Mardi Gras meets the mountains in Breckenridge | SummitDaily.com
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Mardi Gras meets the mountains in Breckenridge

Kimberly Nicolettisummit daily news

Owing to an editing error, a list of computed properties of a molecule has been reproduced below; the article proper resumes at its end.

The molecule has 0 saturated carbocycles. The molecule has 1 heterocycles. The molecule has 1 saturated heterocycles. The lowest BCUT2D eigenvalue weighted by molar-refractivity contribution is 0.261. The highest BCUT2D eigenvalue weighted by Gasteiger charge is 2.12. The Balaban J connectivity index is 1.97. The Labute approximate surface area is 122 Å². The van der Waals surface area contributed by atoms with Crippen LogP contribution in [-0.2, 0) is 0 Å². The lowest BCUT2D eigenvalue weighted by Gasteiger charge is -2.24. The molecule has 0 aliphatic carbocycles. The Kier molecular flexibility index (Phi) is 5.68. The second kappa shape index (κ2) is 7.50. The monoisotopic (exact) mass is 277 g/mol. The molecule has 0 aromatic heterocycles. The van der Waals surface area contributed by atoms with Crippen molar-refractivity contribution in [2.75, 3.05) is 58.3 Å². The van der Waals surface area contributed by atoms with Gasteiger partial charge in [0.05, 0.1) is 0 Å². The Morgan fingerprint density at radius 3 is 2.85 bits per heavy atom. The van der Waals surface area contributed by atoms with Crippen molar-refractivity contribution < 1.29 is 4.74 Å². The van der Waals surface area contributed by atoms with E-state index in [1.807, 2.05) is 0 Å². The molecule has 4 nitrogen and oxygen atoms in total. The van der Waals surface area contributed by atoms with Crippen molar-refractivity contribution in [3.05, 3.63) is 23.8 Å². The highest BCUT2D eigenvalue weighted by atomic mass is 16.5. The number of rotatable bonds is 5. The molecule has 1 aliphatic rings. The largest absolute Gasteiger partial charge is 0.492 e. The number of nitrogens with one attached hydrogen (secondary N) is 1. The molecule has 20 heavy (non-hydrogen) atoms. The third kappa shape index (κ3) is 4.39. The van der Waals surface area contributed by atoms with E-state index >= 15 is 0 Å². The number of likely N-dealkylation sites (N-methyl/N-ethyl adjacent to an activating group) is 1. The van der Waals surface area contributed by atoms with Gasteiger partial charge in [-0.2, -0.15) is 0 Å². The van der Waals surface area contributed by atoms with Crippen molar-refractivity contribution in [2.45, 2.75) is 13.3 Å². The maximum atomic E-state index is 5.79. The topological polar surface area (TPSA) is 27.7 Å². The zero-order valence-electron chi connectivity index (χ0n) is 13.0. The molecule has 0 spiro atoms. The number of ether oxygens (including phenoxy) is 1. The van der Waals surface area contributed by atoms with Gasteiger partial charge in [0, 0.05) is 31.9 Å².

Mardi Gras in Breck isn’t your typical resort-produced money-making event. It sprung up about 15 years ago from a tight-knit, party-lovin’ group of New Orleanians who wanted to “laissez les bons temps rouler” in the less crowded mountain town of Breckenridge. Though they didn’t miss the hordes of people in their hometown, they missed the beads, boas, masks, king cakes, hurricanes and general festivities of Mardi Gras, so they started throwing some beads around. Now, the celebration has grown to include the Bacchus Ball, a free concert and a parade.The fourth annual Bacchus Ball serves up N’awlins cuisine, king cakes and hurricanes and invites people to don a mask, feathers, beads and other fanfare. (If you don’t have your own beads, boas and masks, they’ll all be available for purchase at the event.) Hazel Miller belts out her soulful tunes, and the 2011 Rex and Queen take their crowns at the event.At 6 p.m. Monday, BeauSoleil avec Michael Doucet infuses the Riverwalk Center with its genuine Louisiana sound. Two brothers, Michael Doucet (on fiddle and vocals) and David Doucet (guitar and vocals) rounded up musicians in Lafayette, La., in 1975 to pump out some Cajun music. Within two years, it became one of the most popular bands performing traditional and original music stemming from Creole and Cajun folk tunes. Since then, the band has incorporated other genres, such as rock, jazz, blues and calypso into its zydeco blend. They’re one of the few bands playing traditional Louisiana music to win Grammy awards (for “L’ Amour Ou La Folie” in 1997 and for “Live At the 2008 New Orleans Jazz & Heritage Festival BeauSoleil & Michael Douce” in 2009).”We wanted to include music that’s fun, high-energy and inspires dancing,” said marketing manager Rachel Zerowin. “BeauSoleil does just that, and they do it with the sounds of southern Louisiana.”Tuesday’s parade is the last chance to party (at least for devout Catholics), with a parade rolling down Main Street at 4:30 p.m. “Momentum for this event has been growing over the years, and that’s meant a steady increase in both floats and parade goers,” Zerowin said.Restaurants will hold post-parade parties throughout town with drink specials, music and more revelry.


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